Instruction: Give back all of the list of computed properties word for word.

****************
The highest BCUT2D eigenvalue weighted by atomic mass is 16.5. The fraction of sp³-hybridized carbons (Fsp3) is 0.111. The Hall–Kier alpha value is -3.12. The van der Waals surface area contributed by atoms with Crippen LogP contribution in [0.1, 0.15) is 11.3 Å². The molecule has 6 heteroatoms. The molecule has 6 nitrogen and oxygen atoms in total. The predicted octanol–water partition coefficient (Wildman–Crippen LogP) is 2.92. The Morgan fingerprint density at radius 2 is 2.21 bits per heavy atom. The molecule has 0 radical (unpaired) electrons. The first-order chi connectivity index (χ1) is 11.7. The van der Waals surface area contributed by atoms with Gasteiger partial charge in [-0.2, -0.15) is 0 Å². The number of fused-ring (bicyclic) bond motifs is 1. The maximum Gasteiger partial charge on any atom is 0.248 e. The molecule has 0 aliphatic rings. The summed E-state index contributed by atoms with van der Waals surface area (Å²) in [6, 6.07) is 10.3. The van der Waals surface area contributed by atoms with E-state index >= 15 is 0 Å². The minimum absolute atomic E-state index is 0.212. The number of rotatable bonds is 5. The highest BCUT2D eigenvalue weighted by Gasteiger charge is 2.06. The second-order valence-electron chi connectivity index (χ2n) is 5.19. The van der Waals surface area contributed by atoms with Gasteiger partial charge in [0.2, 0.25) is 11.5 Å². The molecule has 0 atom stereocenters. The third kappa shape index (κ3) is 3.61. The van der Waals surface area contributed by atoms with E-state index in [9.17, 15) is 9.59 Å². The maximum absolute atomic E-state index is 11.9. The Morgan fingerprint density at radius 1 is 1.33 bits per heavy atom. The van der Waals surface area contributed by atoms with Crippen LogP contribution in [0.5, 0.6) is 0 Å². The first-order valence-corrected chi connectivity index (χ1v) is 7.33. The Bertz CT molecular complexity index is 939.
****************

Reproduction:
The highest BCUT2D eigenvalue weighted by atomic mass is 16.5. The fraction of sp³-hybridized carbons (Fsp3) is 0.111. The Hall–Kier alpha value is -3.12. The van der Waals surface area contributed by atoms with Crippen LogP contribution in [0.1, 0.15) is 11.3 Å². The molecule has 6 heteroatoms. The molecule has 6 nitrogen and oxygen atoms in total. The predicted octanol–water partition coefficient (Wildman–Crippen LogP) is 2.92. The Morgan fingerprint density at radius 2 is 2.21 bits per heavy atom. The molecule has 0 radical (unpaired) electrons. The first-order chi connectivity index (χ1) is 11.7. The van der Waals surface area contributed by atoms with Gasteiger partial charge in [-0.2, -0.15) is 0 Å². The number of fused-ring (bicyclic) bond motifs is 1. The maximum Gasteiger partial charge on any atom is 0.248 e. The molecule has 0 aliphatic rings. The summed E-state index contributed by atoms with van der Waals surface area (Å²) in [6, 6.07) is 10.3. The van der Waals surface area contributed by atoms with E-state index >= 15 is 0 Å². The minimum absolute atomic E-state index is 0.212. The number of rotatable bonds is 5. The highest BCUT2D eigenvalue weighted by Gasteiger charge is 2.06. The second-order valence-electron chi connectivity index (χ2n) is 5.19. The van der Waals surface area contributed by atoms with Gasteiger partial charge in [0.2, 0.25) is 11.5 Å². The molecule has 0 atom stereocenters. The third kappa shape index (κ3) is 3.61. The van der Waals surface area contributed by atoms with E-state index in [9.17, 15) is 9.59 Å². The maximum absolute atomic E-state index is 11.9. The Morgan fingerprint density at radius 1 is 1.33 bits per heavy atom. The van der Waals surface area contributed by atoms with Crippen LogP contribution in [0.5, 0.6) is 0 Å². The first-order valence-corrected chi connectivity index (χ1v) is 7.33. The Bertz CT molecular complexity index is 939.